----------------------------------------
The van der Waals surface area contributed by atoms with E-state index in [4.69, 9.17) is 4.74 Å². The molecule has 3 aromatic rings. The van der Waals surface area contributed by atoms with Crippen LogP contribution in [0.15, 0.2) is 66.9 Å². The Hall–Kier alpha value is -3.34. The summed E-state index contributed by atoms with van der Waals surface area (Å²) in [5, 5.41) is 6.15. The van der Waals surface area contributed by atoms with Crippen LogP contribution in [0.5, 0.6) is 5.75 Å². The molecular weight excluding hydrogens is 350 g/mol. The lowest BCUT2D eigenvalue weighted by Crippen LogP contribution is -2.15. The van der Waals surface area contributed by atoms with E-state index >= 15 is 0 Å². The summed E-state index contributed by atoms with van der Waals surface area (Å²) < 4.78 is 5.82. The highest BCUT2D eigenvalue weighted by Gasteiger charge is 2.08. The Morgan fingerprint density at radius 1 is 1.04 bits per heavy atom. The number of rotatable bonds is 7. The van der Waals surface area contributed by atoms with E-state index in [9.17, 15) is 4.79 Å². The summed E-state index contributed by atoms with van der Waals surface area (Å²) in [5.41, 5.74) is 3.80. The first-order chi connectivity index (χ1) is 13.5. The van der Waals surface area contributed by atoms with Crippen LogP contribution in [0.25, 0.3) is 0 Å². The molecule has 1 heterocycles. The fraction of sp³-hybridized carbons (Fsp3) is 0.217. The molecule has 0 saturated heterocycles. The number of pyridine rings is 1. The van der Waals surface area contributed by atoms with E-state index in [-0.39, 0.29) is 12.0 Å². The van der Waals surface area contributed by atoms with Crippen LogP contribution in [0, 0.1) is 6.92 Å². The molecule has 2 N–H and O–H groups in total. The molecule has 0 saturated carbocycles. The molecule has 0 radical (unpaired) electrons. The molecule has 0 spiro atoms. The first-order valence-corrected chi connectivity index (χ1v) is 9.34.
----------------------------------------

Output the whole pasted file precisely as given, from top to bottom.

The van der Waals surface area contributed by atoms with E-state index in [4.69, 9.17) is 4.74 Å². The molecule has 3 aromatic rings. The van der Waals surface area contributed by atoms with Crippen LogP contribution in [0.15, 0.2) is 66.9 Å². The Hall–Kier alpha value is -3.34. The summed E-state index contributed by atoms with van der Waals surface area (Å²) in [5, 5.41) is 6.15. The van der Waals surface area contributed by atoms with Crippen LogP contribution in [0.5, 0.6) is 5.75 Å². The molecular weight excluding hydrogens is 350 g/mol. The lowest BCUT2D eigenvalue weighted by Crippen LogP contribution is -2.15. The van der Waals surface area contributed by atoms with E-state index >= 15 is 0 Å². The summed E-state index contributed by atoms with van der Waals surface area (Å²) < 4.78 is 5.82. The highest BCUT2D eigenvalue weighted by Gasteiger charge is 2.08. The Morgan fingerprint density at radius 1 is 1.04 bits per heavy atom. The number of rotatable bonds is 7. The van der Waals surface area contributed by atoms with E-state index in [9.17, 15) is 4.79 Å². The summed E-state index contributed by atoms with van der Waals surface area (Å²) in [5.41, 5.74) is 3.80. The first-order chi connectivity index (χ1) is 13.5. The van der Waals surface area contributed by atoms with Crippen LogP contribution in [0.25, 0.3) is 0 Å². The molecule has 1 heterocycles. The fraction of sp³-hybridized carbons (Fsp3) is 0.217. The molecule has 0 saturated heterocycles. The number of pyridine rings is 1. The van der Waals surface area contributed by atoms with E-state index in [-0.39, 0.29) is 12.0 Å². The van der Waals surface area contributed by atoms with Crippen LogP contribution in [0, 0.1) is 6.92 Å². The molecule has 2 N–H and O–H groups in total. The molecule has 0 saturated carbocycles. The molecule has 0 radical (unpaired) electrons. The molecule has 0 spiro atoms. The first-order valence-corrected chi connectivity index (χ1v) is 9.34.